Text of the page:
FWIW, I’m not a big fan of PDA’s regardless of orientation. However, there are PDA’s and there are PDA’s. I think holding hands is sweet, regardless of who is doing it. Likewise with kisses at the airport, in a movie theater, smooches when people greet one another, etc… Life’s too short not to experience love.

What I don’t like is people groping each other in public places, or in “inappropriate” settings. Case in point- my icky younger brother and his girlfriend mauling each other at a Christmas dinner at my grandmother’s. I was tempted to get a bucket of water and throw it on them.

For me, it’s a question of the situation, like most things. I would not have a problem with a couple making out at a college party, no matter the composition of the couple. But I might feel differently if I saw the same couple going at it in a class.

blanx
(checking in as a straight guy)

So long as it doesn’t scare the horses or confuse the children, I don’t much care (or think it’s any of my business) what people do to make their lives a little happier. Hey, they let people playing bagpipes in public. I don’t think a little kissing or holding hands is gonna give me a stroke.

I have to agree with blanx–there are PDAs and then there’s stick-your-tongue-down-my-throat-and-grope-me-in-public. The latter makes me ill no matter who’s doing it.

I live in NYC, in Chelsea, a very gay neighborhood (it’s actually a family/gay neighborhood, which is kind of interesting). I see same sex couples holding hands, walking with their arms around each other and casually kissing pretty often. It doesn’t make me uncomfortable. But sometimes I find myself staring. Although I’ve lived in Chelsea for 5 years, I still get surprised by same sex PDAs. But I like it. I’m glad they feel comfortable enough in the neighborhood to do what my husband and I do when we’re walking around.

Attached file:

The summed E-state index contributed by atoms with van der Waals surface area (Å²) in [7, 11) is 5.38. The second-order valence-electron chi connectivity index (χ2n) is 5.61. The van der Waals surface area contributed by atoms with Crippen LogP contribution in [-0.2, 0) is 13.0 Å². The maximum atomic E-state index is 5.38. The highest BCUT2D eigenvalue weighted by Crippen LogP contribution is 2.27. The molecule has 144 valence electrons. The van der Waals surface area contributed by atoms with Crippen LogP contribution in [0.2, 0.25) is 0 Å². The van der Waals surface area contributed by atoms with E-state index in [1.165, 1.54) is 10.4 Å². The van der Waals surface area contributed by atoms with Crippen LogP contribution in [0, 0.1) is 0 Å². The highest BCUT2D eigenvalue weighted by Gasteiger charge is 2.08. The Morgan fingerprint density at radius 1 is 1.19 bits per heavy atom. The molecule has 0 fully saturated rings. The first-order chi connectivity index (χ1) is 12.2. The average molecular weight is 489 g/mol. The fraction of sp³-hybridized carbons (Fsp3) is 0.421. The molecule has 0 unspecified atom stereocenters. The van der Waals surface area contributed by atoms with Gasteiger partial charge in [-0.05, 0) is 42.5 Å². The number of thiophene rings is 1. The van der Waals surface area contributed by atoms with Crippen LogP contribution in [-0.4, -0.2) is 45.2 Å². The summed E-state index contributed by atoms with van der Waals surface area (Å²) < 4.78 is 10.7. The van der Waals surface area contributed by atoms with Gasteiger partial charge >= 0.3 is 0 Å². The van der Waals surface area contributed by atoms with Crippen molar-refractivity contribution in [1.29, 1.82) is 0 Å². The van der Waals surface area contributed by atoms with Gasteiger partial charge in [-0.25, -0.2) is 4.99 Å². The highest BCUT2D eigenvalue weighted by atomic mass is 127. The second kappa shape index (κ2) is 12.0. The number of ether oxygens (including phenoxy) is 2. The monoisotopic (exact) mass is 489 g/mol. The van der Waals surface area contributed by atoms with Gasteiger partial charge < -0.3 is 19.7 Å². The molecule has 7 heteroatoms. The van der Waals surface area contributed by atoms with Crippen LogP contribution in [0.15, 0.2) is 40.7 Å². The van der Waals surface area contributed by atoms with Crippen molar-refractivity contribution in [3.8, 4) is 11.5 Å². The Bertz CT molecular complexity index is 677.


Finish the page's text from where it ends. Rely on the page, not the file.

Well, I’ve never been really worried about what other folks were doing, but i know I’m not all that comfortable putting on a PDA.

One question on the quote though… from when I’ve seen this happening, it seems like the person grabbing was comin in awful fast. If I was the grabbee, I would feel more than a little leary of someone’s hand approachingmy crotch at that speed, even if I knew pleasure was the motivating factor. I think there’s one speed if you’re slappin somone on the butt, but if that hand’s comin at my front side at that speed it ain’t gonna connect. Or is this just a perception thing on my part?

-Doug

**dublos wrote:

One question on the quote though… from when I’ve seen this happening, it seems like the person grabbing was comin in awful fast.**

Hrm…this really depends on the situation. In a place like many gay bars I’ve been in, crotch grabbing isn’t out of the ordinary, quite often it’s an overt way of saying “hi there, you’re handsome and I’d like to get to know you better!” Of course, this wouldn’t be done out on a public street on in a place of mixed orientation.